previous next

HYGINUS criticizes 1 a passage in Virgil's sixth book and thinks that he would have corrected it. Palinurus is in the Lower World, begging Aeneas to take care that his body be found and buried. His words are: 2
O save me from these ills, unconquered one;
Or throw thou earth upon me, for you can,
And to the port of Velia return.
“How,” said he, “could either Palinurus know and name 'the port of Velia,' or Aeneas find the place from that name, when the town of Velia, from which he has called the harbour in that place 'Veline' was founded in the Lucanian district and called by that name when Servius Tullius was reigning in Rome, 3 more than six hundred years after Aeneas came to Italy? For of those,” he adds, “who were driven from the land of Phocis 4 by Harpalus, 5 prefect of king Cyrus, some founded Velia, and others Massilia. Most absurdly, then, does Palinurus ask Aeneas to seek out the Veline port, when at that time no such name existed anywhere. Nor ought that to be considered a similar error,” said he, “which occurs in the first book: 6
Exiled by fate, to Italy fared and to Lavinian strand,
[p. 257] and similarly in the sixth book: 7
At last stood lightly poised on the Chalcidian height,
since it is usually allowed the poet himself to mention, κατὰ πρόληψιν, 'by anticipation,' in his own person some historical facts which took place later and of which he himself could know; just as Virgil knew the town of Lavinium and the colony from Calchis. But how could Palinurus,” he said, “know of events that occurred six hundred years later, unless anyone believes that in the Lower World he had the power of divination, as in fact the souls of the deceased commonly do? But even if you understand it in that way, although nothing of the kind is said, yet how could Aeneas, who did not have the power of divination, seek out the Veline port, the name of which at that time, as we have said before, was not in existence anywhere?”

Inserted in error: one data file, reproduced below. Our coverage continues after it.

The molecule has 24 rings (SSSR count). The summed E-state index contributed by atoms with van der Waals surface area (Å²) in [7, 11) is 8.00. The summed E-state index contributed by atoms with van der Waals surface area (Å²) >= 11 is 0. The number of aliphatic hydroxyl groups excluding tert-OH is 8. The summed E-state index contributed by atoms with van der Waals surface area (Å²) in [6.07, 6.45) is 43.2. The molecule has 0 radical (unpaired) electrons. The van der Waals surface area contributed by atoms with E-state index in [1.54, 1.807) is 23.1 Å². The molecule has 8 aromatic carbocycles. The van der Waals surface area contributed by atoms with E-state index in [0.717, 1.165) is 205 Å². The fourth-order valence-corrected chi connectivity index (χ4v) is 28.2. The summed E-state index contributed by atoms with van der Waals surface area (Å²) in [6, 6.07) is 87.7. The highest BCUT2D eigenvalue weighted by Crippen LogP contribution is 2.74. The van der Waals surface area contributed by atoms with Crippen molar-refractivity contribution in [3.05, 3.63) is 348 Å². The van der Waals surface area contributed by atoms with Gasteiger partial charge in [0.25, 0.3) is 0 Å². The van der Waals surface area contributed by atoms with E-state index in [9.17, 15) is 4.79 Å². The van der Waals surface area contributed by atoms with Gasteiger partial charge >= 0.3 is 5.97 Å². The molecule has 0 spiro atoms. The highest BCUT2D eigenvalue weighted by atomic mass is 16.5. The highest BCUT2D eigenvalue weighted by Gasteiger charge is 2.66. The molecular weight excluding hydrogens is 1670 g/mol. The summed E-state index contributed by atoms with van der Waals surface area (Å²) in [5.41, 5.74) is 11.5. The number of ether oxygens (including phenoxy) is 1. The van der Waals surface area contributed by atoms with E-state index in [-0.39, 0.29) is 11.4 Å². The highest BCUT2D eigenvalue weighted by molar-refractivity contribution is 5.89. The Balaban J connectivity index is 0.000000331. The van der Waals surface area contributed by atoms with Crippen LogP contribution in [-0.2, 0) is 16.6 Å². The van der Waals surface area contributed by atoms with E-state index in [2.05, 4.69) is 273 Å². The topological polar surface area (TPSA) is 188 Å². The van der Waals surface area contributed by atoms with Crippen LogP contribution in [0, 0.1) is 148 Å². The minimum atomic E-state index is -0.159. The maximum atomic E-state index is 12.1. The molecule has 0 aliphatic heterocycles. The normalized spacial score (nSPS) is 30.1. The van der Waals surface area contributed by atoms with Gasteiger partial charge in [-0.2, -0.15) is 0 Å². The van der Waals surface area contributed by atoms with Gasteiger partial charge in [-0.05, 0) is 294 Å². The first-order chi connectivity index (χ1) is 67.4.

He also censures the following passage in the same book, and thinks that Virgil would have corrected it, had not death prevented: “For,” says He, “when he had named Theseus among those who had visited the Lower World and returned, and had said: 8

But why name Theseus? why Alcides great?
And my race too is from almighty Jove,
he nevertheless adds afterwards: 9
Unhappy Theseus sits, will sit for aye.
But how,” says he, “could it happen that one should sit for ever in the Lower World whom the poet mentions before among those who went down there and returned again, especially when the story of [p. 259] Theseus says that Hercules tore him from the rock and led him to the light of the Upper World?”

He also says that Virgil erred in these lines: 10

He Argos and Mycenae shall uproot,
City of Agamemnon, and the heir
Of Aeacus himself, from war-renowned
Achilles sprung, 11 his ancestors of Troy
Avenging and Minerva's spotless shrine. 12
“He has confounded,” says Hyginus, “different persons and times. For the wars with the Achaeans and with Pyrrus were not waged at the same time nor by the same men. For Pyrrus, whom he calls a descendant of Aeacus, having crossed over from Epirus into Italy, waged war with the Romans against Manius Curius, who was their leader in that war. 13 But the Argive, that is, the Achaean war, was carried on many years after under the lead of Lucius Mummius. 14 The middle verse, therefore, about Pyrrus,” says he, “may be omitted, since it was inserted inopportunely; and Virgil,” he said, “undoubtedly would have struck it out.”

1 Fr. 7, Fun.

2 Aen. vi. 365 ff.

3 578—534 B.C., traditional chronology.

4 Phocis, a district of Greece west of Boeotia, was confused by Hyginus with Phocaea, a city on the western coast of Asia Minor.

5 Probably an error for Harpagus.

6 Aen. i. 2.

7 Alen. vi. 17.

8 Aen. vi. 122.

9 617.

10 Aen. vi. 838. The rendering is by Rhoades, except for “spotless” in the last line.

11 Neoptolemus, also called Pyrrus (or Pyrrhus), the son of Achilles and Deidameia.

12 Probably either Gellius or Hyginus misquotes Virgil. With their version we have a transfer of the epithet intemerata from Minerva to her shrine.

13 280—275 B.C.

14 146 B.C.

Creative Commons License
This work is licensed under a Creative Commons Attribution-ShareAlike 3.0 United States License.

An XML version of this text is available for download, with the additional restriction that you offer Perseus any modifications you make. Perseus provides credit for all accepted changes, storing new additions in a versioning system.

load focus Introduction (John C. Rolfe, 1927)
load focus Latin (John C. Rolfe, 1927)
hide Display Preferences
Greek Display:
Arabic Display:
View by Default:
Browse Bar: